POLITICS -- March 18, 2013 at 4:04 PM ET
Grassroots Groups Woo Young Conservatives at CPAC
While most cameras are fixed on the speakers and big-names at this year's Conservative Political Action Conference, the NewsHour took a look at the volunteers, activists and conference attendees, the people having conversations about the future of the Republican Party.
Leading up to this year's CPAC, an annual gathering that draws some of the biggest names and crowds of the conservative movement, much was made of the need for the Republican party to broaden its appeal to younger voters. In this behind the scenes look, you can see the focused effort to reach out to the growing millennial generation and ignite a conversation among young Republicans.
Bonnie Kristian, a representative of Young Americans For Liberty, identified Sen. Rand Paul of Kentucky as a Republican who is channeling the sentiments of younger conservatives.
"We found, especially among our membership, that young people are really excited after Senator Paul's filibuster. They really like his message about civil liberties and kind of the new direction he's creating for the GOP," Kristian said.
The group's free "Stand With Rand" T-shirts, a riff on Paul's 13-hour standing filibuster, was one of the most popular items at the conference, with all 1,000 shirts getting snagged in the first hour.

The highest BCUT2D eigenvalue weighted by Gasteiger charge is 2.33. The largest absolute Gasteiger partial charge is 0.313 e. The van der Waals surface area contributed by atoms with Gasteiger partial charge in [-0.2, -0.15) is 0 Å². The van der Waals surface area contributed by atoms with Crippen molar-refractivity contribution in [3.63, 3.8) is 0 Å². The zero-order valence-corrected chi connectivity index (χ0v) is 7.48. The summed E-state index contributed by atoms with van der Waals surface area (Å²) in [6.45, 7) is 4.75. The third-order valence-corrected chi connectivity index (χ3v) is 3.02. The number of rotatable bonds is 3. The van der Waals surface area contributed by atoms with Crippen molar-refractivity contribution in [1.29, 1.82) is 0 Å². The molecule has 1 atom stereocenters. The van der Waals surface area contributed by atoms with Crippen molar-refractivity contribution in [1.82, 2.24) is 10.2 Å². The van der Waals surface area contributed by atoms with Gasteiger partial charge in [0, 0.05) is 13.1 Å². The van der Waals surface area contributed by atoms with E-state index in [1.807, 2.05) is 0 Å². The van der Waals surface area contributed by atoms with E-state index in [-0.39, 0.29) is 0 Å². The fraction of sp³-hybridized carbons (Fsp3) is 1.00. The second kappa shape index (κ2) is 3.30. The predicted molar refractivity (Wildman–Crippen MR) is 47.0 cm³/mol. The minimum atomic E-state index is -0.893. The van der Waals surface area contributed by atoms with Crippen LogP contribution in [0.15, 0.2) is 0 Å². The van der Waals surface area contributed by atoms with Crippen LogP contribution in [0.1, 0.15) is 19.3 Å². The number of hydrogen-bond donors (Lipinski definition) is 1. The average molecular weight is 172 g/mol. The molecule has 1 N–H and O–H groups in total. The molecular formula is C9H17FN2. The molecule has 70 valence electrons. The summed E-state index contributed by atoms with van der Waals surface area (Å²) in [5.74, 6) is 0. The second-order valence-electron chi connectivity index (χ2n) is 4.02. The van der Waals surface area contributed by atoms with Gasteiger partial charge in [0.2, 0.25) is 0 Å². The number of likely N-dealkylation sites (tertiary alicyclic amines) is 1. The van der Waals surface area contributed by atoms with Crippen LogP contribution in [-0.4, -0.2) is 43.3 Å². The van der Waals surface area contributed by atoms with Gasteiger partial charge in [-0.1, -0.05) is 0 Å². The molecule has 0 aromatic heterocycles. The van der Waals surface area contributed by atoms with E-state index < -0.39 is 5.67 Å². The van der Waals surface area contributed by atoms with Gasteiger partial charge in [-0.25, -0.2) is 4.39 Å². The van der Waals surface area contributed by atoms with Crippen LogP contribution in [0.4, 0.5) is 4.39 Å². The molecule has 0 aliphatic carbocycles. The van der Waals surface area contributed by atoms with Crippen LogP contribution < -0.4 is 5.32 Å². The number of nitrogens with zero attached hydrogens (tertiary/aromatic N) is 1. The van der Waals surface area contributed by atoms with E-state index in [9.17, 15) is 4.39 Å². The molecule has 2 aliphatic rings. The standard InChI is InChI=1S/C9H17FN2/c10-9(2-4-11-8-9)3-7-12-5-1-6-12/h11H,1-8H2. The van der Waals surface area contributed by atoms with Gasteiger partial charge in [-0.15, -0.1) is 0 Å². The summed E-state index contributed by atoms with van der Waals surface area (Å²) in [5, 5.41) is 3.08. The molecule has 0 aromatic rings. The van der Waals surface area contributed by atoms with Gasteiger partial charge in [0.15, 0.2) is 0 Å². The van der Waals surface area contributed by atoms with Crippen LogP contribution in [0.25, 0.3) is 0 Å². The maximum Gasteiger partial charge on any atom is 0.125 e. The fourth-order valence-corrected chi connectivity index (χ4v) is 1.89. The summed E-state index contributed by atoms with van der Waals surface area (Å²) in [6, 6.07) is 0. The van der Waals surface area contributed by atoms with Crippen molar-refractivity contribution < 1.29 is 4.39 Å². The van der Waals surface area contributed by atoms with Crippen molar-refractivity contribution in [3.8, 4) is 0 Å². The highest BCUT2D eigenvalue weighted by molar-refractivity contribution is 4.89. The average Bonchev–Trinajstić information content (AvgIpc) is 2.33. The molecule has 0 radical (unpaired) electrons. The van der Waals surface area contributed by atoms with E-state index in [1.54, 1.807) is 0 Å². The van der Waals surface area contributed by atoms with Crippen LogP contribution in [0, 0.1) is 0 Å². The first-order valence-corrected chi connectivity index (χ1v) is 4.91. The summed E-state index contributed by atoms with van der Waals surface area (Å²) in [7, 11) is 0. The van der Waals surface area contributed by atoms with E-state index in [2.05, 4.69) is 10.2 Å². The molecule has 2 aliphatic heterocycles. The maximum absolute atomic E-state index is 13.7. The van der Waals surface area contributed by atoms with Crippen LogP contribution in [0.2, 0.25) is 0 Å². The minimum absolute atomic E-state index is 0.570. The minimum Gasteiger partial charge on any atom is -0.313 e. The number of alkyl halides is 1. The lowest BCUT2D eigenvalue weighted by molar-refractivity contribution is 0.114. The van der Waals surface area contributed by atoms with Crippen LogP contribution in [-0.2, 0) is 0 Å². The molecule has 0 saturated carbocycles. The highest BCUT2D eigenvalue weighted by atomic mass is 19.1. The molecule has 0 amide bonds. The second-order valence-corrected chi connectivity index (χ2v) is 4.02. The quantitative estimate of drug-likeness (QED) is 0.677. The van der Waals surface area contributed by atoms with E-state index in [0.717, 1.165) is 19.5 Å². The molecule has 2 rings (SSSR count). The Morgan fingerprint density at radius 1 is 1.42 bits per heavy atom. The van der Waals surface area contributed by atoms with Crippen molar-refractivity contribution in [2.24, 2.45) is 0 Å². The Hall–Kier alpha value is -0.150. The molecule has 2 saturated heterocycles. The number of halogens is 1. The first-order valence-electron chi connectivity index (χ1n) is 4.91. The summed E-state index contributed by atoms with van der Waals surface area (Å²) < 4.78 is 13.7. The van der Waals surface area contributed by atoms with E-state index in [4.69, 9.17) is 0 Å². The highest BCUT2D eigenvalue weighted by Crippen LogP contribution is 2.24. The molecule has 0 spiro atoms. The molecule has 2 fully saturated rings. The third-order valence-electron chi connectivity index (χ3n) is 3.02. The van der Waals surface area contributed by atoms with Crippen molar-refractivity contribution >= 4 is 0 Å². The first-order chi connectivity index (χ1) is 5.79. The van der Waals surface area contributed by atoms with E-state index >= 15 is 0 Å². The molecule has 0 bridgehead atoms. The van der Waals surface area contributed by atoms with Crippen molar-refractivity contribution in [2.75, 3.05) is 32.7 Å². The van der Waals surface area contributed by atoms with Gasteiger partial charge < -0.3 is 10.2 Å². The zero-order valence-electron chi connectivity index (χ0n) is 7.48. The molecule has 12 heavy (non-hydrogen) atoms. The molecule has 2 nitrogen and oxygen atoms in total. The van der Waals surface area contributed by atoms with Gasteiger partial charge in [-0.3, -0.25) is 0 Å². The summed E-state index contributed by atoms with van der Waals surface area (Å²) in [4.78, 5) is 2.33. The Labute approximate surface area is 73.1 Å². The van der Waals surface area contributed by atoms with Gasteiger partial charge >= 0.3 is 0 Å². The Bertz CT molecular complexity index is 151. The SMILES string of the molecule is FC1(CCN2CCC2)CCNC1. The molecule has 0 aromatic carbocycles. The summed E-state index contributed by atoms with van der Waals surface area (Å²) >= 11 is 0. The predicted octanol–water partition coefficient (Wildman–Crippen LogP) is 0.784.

A few booths over, Evan Feinberg, president of the organization Generation Opportunity, attracted young conference-goers with a basketball shooting game and a message on getting millennials jobs opportunities. These activists, many of whom are in college, are a central part of the effort to broaden the GOP's appeal.
On stage, younger lawmakers like Paul, Rep. Paul Ryan of Wisconsin and Sen. Marco Rubio of Florida championed a new agenda for the party on issues like foreign policy, education and outreach. Many of these prominent Republicans -- also considered frontrunners for the 2016 presidential nomination -- were buoyed in part by the support of energetic, young Republicans.
James Hercher contributed to this report.
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